Sunil India 2 2019-01-01 Bob
    Bob NULL 3 2019-01-15 Jack
    Chen China 3 2019-01-15 Jack
    Jack USA 3 2019-01-15 Jack
    Kelly USA 3 2019-01-15 Jack
    Sunil India 3 2019-01-15 Jack
    Bob NULL 4 2019-01-16 Chen
    Chen China 4 2019-01-16 Chen
    Jack USA 4 2019-01-16 Chen
    Kelly USA 4 2019-01-16 Chen
    Sunil India 4 2019-01-16 Chen

    We have 5 Customers, and 4 Orders. We see every customer combined with every order using cartesian product - 20 rows. It doesn't really make any sense.

  • INNER JOIN - It starts with a CROSS JOIN, and then uses a Join Predicate (like ON A.Name = B.Name) to extract only the rows where the predicate evaluates to true. E.g. if predicate was ON 1=1, we'd get the same result as for the CROSS JOIN.

    SELECT *
    FROM Customers AS C
    INNER JOIN Orders AS O
    ON C.Customer = O.Customer;
    

    Result:

    Customer Country OrderID OrderDate Customer
    Jack USA 1 2019-01-01 Jack
    Bob NULL 2 2019-01-01 Bob
    Jack USA 3 2019-01-15 Jack
    Chen China 4 2019-01-16 Chen

    Jack did two orders. We do not see the customers that didn't do any orders.

  • LEFT/RIGHT OUTER JOIN - Works like an INNER JOIN, however, we can specify that entities of one of the sets (tables) will be takes even if predicate is not satisfied. The choice of the set is made with LEFT or RIGHT. The selected set is a Reserved Set.

    SELECT *
    FROM Customers AS C
    LEFT OUTER JOIN Orders AS O
    ON C.Customer = O.Customer;
    

    Result:

    Customer Country OrderID OrderDate Customer
    Bob NULL 2 2019-01-01 Bob
    Chen China 4 2019-01-16 Chen
    Jack USA 1 2019-01-01 Jack
    Jack USA 3 2019-01-15 Jack
    Kelly USA NULL NULL NULL
    Sunil India NULL NULL NULL

    The customers which did not make any orders are present as well. The columns of the Orders table are NULLed for them.

Default

If we just use the JOIN keyword in the query, the INNER JOIN will be used.

If we use LEFT/RIGHT JOIN, the LEFT/RIGHT OUTER JOIN will be used.

# WHERE

Due to the fact that SQL includes NULLs, we have to deal with Ternary Logic. On top of true/false there is a possibllity of an unknown result. To test for unknown we use the IS NULL/IS NOT NULL operators.

Not Equal

Both the != and <> are inequality operators. It's better to use the <> though since it follows the ISO standard.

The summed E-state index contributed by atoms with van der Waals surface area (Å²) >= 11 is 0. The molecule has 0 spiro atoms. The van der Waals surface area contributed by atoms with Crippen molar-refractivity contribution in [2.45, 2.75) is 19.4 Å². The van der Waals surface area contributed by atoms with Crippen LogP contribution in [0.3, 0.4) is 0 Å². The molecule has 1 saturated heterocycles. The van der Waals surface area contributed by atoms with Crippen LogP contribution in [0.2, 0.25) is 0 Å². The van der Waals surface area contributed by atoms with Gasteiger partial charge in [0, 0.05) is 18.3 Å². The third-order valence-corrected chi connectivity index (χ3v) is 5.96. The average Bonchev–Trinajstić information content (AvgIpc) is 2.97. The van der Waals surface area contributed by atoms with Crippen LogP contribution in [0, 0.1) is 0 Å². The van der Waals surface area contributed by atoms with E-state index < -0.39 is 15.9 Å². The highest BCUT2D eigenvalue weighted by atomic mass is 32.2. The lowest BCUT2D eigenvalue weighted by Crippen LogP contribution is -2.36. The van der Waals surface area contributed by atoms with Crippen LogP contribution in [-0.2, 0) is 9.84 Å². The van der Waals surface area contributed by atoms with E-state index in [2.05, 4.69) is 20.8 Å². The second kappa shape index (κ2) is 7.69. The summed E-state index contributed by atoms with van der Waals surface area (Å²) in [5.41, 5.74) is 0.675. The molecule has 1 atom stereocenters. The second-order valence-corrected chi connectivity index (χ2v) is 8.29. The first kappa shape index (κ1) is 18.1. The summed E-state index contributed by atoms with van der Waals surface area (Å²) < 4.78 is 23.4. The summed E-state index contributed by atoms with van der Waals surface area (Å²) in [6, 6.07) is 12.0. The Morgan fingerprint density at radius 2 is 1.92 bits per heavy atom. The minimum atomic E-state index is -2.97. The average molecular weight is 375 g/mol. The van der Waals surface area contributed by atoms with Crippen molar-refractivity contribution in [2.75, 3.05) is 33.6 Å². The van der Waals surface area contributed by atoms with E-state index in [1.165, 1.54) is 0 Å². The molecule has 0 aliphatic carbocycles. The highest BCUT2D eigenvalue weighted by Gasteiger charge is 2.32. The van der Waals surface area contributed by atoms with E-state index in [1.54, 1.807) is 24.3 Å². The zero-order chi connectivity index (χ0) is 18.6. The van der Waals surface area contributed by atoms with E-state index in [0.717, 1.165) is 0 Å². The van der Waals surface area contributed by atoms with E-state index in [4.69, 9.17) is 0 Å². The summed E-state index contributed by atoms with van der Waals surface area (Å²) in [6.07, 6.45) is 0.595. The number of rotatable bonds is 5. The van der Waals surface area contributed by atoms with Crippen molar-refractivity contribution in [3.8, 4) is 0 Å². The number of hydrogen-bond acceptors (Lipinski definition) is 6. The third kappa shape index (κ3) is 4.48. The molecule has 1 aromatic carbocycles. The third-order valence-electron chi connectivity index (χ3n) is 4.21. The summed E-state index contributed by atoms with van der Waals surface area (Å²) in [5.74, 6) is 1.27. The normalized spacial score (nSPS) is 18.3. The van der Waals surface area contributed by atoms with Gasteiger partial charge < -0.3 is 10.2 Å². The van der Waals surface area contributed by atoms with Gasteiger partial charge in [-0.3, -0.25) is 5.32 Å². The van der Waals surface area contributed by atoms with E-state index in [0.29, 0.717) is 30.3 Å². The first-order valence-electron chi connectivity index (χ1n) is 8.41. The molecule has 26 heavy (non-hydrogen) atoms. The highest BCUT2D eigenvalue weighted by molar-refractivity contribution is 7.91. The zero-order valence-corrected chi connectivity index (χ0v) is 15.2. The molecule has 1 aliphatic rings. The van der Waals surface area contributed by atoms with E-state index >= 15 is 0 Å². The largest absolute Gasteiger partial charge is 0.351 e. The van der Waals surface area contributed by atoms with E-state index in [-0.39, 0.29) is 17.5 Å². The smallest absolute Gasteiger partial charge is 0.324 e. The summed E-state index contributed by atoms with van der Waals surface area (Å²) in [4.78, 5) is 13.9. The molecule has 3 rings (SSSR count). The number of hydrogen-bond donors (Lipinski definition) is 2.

# GROUP BY

GROUP BY is useful when we do not care about individual entities, but rather about some aggreagation of them ("How many people...", "What's the average..."). We get a single answer for the entire group instead of getting answers for every individual.

SELECT Country, COUNT(*) AS Count -- COUNT(*) refers to each group
FROM Customers
WHERE Country IS NOT NULL
GROUP BY Country;
Country Count
China 1
India 1
USA 2

SELECT *

When using GROUP BY, we can no longer use SELECT *. GROUP BY returns an aggreagation on some colums, the other columns are not included.

NULL

When using GROUP BY on some column, the rows with the NULL value on that column fall into the same group (NULL).

# HAVING

After grouping we can apply filtering on top of it - using the HAVING clause. The difference from WHERE is the fact that WHERE is applied to individual rows, while HAVING is applied to groups. Basically, the order of when they are applied differs.

SELECT Country, COUNT(*) AS Count
FROM Customers
WHERE Country IS NOT NULL
GROUP BY Country
HAVING COUNT(*) > 1; -- We cannot use the 'Count' alias here

# SELECT

Some remarks:

  • We cannot create expressions based on aliases used in different expressions. For example, SELECT (Quantity * Price) AS Total, 0.9 * Total FROM Items; will not work, because Total will be unrecognized.

  • DISTINCT eliminates duplicates (NULLs are treated as equal). It looks at all the SELECTed columns and removes rows that are exactly the same.

    SELECT DISTINCT Country
    FROM Customers;
    

    ALL

    Without DISTINCT, every SELECT is actually a SELECT ALL - it returns all the rows that were retrieved.

  • Dealing with NULLs:

    • ISNULL(X, Y) function replaces column X (if it's null) with Y. It's a simplified version of a more general COALESCE function (which is available in other RDBMSs as well).

      SELECT DISTINCT ISNULL(Country, 'N/A') Country
      FROM Customers;
      

# ORDER BY

Some facts:

  • NULLs have always the lowest ordering value (Postgres uses the opposite logic, but allows to change that)
  • we can refer to aliases defined in SELECT
  • ascending order is the default
  • the order of rows that have the same values for the column(s) we're ordering by is undeterministic
SELECT *
FROM Orders
ORDER BY OrderDate DESC;

-- With GROUP BY
SELECT Item, SUM(Quantity) AS NumbersOfItemsSold
FROM OrderItems
GROUP BY Item
ORDER BY NumbersOfItemsSold

# Tips

  • TOP is an SQL Server-only feature

    • OFFSET - FETCH is a more standard way, it also simplifies paging
    SELECT Item, SUM(Quantity) AS NumbersOfItemsSold
    FROM OrderItems
    GROUP BY Item
    ORDER BY NumbersOfItemsSold DESC
    OFFSET 0 ROWS FETCH NEXT 3 ROWS ONLY; -- Like TOP(3), but with paging
    
Last Updated: 11/28/2022, 9:27:43 AM